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Nov. 3, 1996

Long leap from Spring Break to Stradivarius



She has been to Daytona Beach only once before -- as a Spring Breaker in 1993.

Now Alyssa Park is returning as a violinist with an established career and an enviable international reputation.

She is scheduled to appear on the Peabody Auditorium stage at 8 p.m. Saturday to play the Brahms violin concerto with Vladimir Valek conducting the Czech Philharmonic. The concert is the second in the Daytona Beach Symphony Society season.

Instead of suntan lotion and a bathing suit, Park is bringing a Stradivarius that has been put at her disposal during her United States tour with the Czech orchestra. Her own instrument, she said during a telephone interview, is an old Italian violin bearing a Rocca label. "I doubt if I'll ever own a Strad," she said. "Bankers are buying them up for resale. They go for about $1 million."

But even without her own Stradivarius, Alyssa Park has managed to play her way into early renown.

At 16 (three years before her Daytona Beach visit) she won a bronze medal in the 1990 Tchaikovsky International Competition. The jury also judged her the most promising talent, most artistic performer, most interesting personality and most adept at handling her instrument. By 1990, Park had already made numerous appearances in this country after her professional debut at 11 with the Cincinnati Chamber Orchestra.

Her New York debut performance in 1991 at Lincoln Center's Alice Tully Hall was praised by The New York Times for "unusually strong technique and a youthful sense of music making."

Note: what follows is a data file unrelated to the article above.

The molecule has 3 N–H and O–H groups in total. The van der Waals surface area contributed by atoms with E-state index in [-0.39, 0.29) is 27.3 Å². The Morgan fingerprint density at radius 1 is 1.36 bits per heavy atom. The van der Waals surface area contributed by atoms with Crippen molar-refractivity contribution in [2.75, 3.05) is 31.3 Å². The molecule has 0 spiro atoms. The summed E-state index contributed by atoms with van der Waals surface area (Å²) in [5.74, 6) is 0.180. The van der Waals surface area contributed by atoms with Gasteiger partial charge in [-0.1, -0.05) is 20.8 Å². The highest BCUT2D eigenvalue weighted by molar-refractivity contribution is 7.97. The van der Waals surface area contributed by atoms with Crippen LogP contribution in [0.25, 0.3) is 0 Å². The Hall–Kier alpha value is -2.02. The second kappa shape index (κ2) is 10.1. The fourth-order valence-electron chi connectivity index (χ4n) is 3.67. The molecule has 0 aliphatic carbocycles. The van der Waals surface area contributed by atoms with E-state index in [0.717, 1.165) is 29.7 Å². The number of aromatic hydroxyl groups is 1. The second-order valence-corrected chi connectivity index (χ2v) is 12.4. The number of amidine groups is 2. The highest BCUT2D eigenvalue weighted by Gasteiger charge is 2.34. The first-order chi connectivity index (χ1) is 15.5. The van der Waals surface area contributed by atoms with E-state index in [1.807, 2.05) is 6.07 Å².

Park made her European debut in 1991 with Sir Colin Davis and the Bavarian Radio Symphony Orchestra. Her first contact with the Czech Philharmonic, she said, was during the Brahms Festival in Madrid a couple of years ago. However, the upcoming concert will mark her first public appearance with conductor Vladimir Valek.

Press releases make a point of Park's youth. Is she sensitive about her age? No, she said, readily admitting to 23. No wonder she's billed as the youngest faculty member at the Aspen Music Festival in Colorado, where, incidentally, she won a concerto competition.

She lives in her hometown of Cincinnati and teaches in the Preparatory Division of the Cincinnati Conservatory of Music.

As a performer/teacher, what does she like to emphasize in her teaching? "I think the main thing in teaching music has been lost -- the love of music," she said. "Teaching technique is important, of course, but it should be put in proper perspective. Too often we become narrow-minded in our approach to music. Musicians should broaden their interest in the arts, and learn to really love what they do." If students already have that love in their hearts, she added, so much the better.

Concert tickets from $25 to $40 are available from 10 a.m. to 4 p.m. weekdays at the Symphony Society, 100 S. Beach St., Suite 200, Daytona Beach. Tickets also will be on sale Saturday at Peabody Auditorium, 600 Auditorium Blvd., starting at 10 a.m. For more information, call (904) 253-2901.

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